Barenboim stumbles in Mozart but leads Staatskapelle Berlin in a brilliant Bruckner Fourth
The Barenboim Bruckner binge continues at Carnegie Hall, and is now entering the territory traditionally regarded as the real meat of the set. On Monday night, as a nor’easter slammed into New York, Daniel Barenboim and the Staatskapelle Berlin presented the weighty Symphony No. 4, among the most popular of the nine (not including the withdrawn “Symphony No. 0”) and the earliest to enjoy a regular place in the concert repertoire today.
Monday’s program began with a lighter pairing. Many of the installments in this nine-concert series open with Barenboim at the piano for a Mozart concerto, and Monday’s offering was No. 26, “Coronation,” a charming work that nevertheless has been left out of the major Mozart canon.
Oddly, the orchestra seemed the star of the concerto. Barenboim struggled to find his way cleanly through the part, coming out uneven or cluttered even in relatively simple figures. He focused his energy on shaping the music rather than a polished solo playing, which worked to a point. Yet as muddled passages and missed notes accumulated, it was hard not to grimace just a bit.
The Staatskapelle, however, was brilliant in the concerto, playing with spacious, shining sound from the opening bars of the first movement, even with reduced numbers. The Larghetto was drawn out to a molasses-like crawl, but the closing Allegretto made for a winning finish, graceful with little bursts of bombast.
The Bruckner, of course, was the main event on Monday and, thankfully, it lived up to expectations. The Staatskapelle under Barenboim sounded powerful, poised, exact, and dynamic, their performance ably capturing the size and grand ambition of the music. The “Romantic” absolutely earns its moniker, a piece of soaring heights, powerful emotions, and stark contrasts.
For all that, the opening was not so auspicious. The first bars, an unforgettable, foreboding horn call over a string tremolo, is portentous to be sure, but needs to have enough energy to give the impression that the enormous mass of the music is moving inexorably, if glacially, forward. At Barenboim’s tempo it seemed simply frozen. Quickly, though, once the music moved out of its prologue, the Staatskapelle began to impress with the rich texture of their sound, producing gales as strong as those that battered the streets outside the hall, and showing a wide array of colors that together created the necessary feeling of awe.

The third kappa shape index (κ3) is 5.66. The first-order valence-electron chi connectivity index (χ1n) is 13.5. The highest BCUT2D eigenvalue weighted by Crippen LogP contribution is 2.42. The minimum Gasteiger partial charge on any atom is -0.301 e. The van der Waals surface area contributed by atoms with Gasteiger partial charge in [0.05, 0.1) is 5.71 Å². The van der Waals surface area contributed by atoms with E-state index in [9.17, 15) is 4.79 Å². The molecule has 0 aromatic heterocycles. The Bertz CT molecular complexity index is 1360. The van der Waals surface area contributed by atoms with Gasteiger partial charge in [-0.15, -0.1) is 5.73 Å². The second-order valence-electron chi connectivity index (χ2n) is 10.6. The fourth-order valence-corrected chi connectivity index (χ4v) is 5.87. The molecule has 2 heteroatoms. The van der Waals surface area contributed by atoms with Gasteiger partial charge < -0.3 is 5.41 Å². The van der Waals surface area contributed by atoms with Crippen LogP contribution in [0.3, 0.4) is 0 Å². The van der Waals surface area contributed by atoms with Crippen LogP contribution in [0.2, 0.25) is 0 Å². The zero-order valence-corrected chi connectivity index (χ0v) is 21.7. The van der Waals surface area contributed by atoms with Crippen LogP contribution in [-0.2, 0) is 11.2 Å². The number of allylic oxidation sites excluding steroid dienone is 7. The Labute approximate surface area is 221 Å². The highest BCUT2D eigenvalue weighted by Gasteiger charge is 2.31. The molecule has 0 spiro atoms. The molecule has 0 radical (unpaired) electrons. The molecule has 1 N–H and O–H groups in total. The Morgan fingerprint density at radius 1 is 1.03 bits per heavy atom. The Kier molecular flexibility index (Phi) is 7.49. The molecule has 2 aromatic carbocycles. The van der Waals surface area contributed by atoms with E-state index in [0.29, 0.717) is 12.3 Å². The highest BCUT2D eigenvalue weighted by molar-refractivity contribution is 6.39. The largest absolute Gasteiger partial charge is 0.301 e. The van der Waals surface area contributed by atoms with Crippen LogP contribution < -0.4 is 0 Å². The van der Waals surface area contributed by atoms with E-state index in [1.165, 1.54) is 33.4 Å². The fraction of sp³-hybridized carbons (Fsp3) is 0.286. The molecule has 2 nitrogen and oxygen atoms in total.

The second movement gave out gorgeous, warm sighs to begin, maintaining a focused specificity of emotion through the music’s rapturous, soaring heights. A movement like this can lose its direction all too easily, but in Barenboim’s hands it had a constant, taut line running through, persisting all the way to the hushed closing bars.
A stray blat or two from the trumpets notwithstanding, the breezy fanfares of the Scherzo were marvelous, gurgling with excitement and creating a joyous tumult in the roiling final bars, as though the entire orchestra might take wing at any moment. This mode contrasted brilliantly with the stately calm of the trio section, as well as with the gripping suspense at the start of the finale, calling up faint echoes of the symphony’s beginning.
As is true just about everywhere else in this work, that quiet couldn’t last for long, and grew quickly into a roaring, majestic din. Precise execution played a major role in the success of this performance—even where Bruckner’s dense orchestration was at its thickest, every individual element was perfectly clear, using specific articulations to fill out the details of Barenboim’s brilliantly structured interpretation. As long as that combination of energy and tightness continues, this week at Carnegie Hall should be a memorable one, as the orchestra works its way through the rest of the Bruckner cycle.
The Staatskapelle Berlin continues its Bruckner cycle on Tuesday with Symphony No. 5 and Mozart’s Sinfonia concertante in E-flat Major (K. 297b) for Oboe, Clarinet, Bassoon, Horn, and Orchestra. carnegiehall.org/bruckner